Smoking and Sinusitis
Sinusitis (also called sinus infection) occurs when your sinuses, which are normally filled with air, become blocked with mucus. As mucus builds up and is unable to drain normally, it creates a breeding ground for germs that can cause infection.
As a result, you may develop symptoms that include the following:
- Discolored drainage from your nose or the back of your throat
- Nasal congestion or obstruction
- Facial pain or tenderness
- Reduced sense of smell or taste
What are the causes of and risk factors for sinusitis? Does smoking have effects on sinuses?
Sinus infections can be caused by a variety of issues, including the following:
- Nasal polyps – noncancerous tissue growths
- Deviated nasal septum – a crooked wall separating your two nostrils
- Colds or other respiratory infections
In addition, a number of factors – including smoking – can increase your risk of developing sinus infections.
In this blog, the board-certified ear, nose, and throat physicians at New York ENT explain more about how smoking is a risk factor for sinus infections.
What does tobacco smoke contain?
Tobacco smoke contains irritating gasses such as ammonia and formaldehyde, which can irritate your airways. This makes your body produce more mucus in response and makes you more likely to develop allergies or a cold, which can increase your chances of also having sinusitis.
What effect does smoking have on your nose and sinuses?
Research has linked not only direct smoking with sinusitis but also secondhand smoke. Smoking can make you more likely to get a sinus infection and also inhibit your body’s ability to fight the illness, and this effect can last for months or even years after you quit smoking.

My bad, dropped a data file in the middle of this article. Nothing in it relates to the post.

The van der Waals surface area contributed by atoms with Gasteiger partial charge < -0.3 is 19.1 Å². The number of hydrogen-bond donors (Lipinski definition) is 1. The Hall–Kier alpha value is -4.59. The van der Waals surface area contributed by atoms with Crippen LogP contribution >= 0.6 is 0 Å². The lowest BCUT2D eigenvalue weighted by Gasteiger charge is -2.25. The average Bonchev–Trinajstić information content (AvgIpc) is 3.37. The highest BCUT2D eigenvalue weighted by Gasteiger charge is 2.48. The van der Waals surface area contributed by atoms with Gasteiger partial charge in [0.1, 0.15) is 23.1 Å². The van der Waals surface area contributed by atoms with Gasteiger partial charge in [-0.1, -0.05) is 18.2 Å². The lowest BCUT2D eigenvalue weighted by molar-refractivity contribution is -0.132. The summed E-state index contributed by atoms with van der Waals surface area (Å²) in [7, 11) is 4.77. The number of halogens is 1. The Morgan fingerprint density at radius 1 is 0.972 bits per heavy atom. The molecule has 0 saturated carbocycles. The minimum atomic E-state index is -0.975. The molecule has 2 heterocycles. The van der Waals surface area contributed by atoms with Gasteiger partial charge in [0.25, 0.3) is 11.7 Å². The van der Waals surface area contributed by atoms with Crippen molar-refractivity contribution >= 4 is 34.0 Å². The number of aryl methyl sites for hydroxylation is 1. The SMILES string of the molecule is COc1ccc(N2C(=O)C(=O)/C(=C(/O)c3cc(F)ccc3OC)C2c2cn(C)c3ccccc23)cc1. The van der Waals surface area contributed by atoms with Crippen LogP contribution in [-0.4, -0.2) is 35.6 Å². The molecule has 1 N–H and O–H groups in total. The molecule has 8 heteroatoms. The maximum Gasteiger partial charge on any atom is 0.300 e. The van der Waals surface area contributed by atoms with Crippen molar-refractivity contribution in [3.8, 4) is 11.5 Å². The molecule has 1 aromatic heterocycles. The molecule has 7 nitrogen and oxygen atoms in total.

Your nose and sinuses are lined with tiny hair-like structures called cilia. They move in a rhythmic beat that moves mucus harmlessly down the back of your throat, where it’s swallowed.
Smoking causes cilia to become paralyzed, which stops mucus from being able to drain freely. Since your nose and sinuses produce a quart or two of mucus a day, it can quickly build up and create a breeding ground for germs that can cause a sinus infection.
This, combined with your body’s attempt to fight the infection, can cause cilia to be lost. Fortunately, if the microbes are removed and the infection is brought under control, the cilia can regrow and resume their normal function.
A sinus infection can be much more than a short-term annoyance. In cases of chronic sinusitis, symptoms last for 12 weeks or more, despite attempts to treat them, and can cause lingering symptoms including fatigue.
Smoking is harmful to your overall health, in addition to your nose and sinuses. If you’re experiencing symptoms of sinusitis, make an appointment today with the doctors at New York ENT. We’ll diagnose the underlying cause of your sinusitis, which will allow us to effectively treat your condition and help you breathe easier.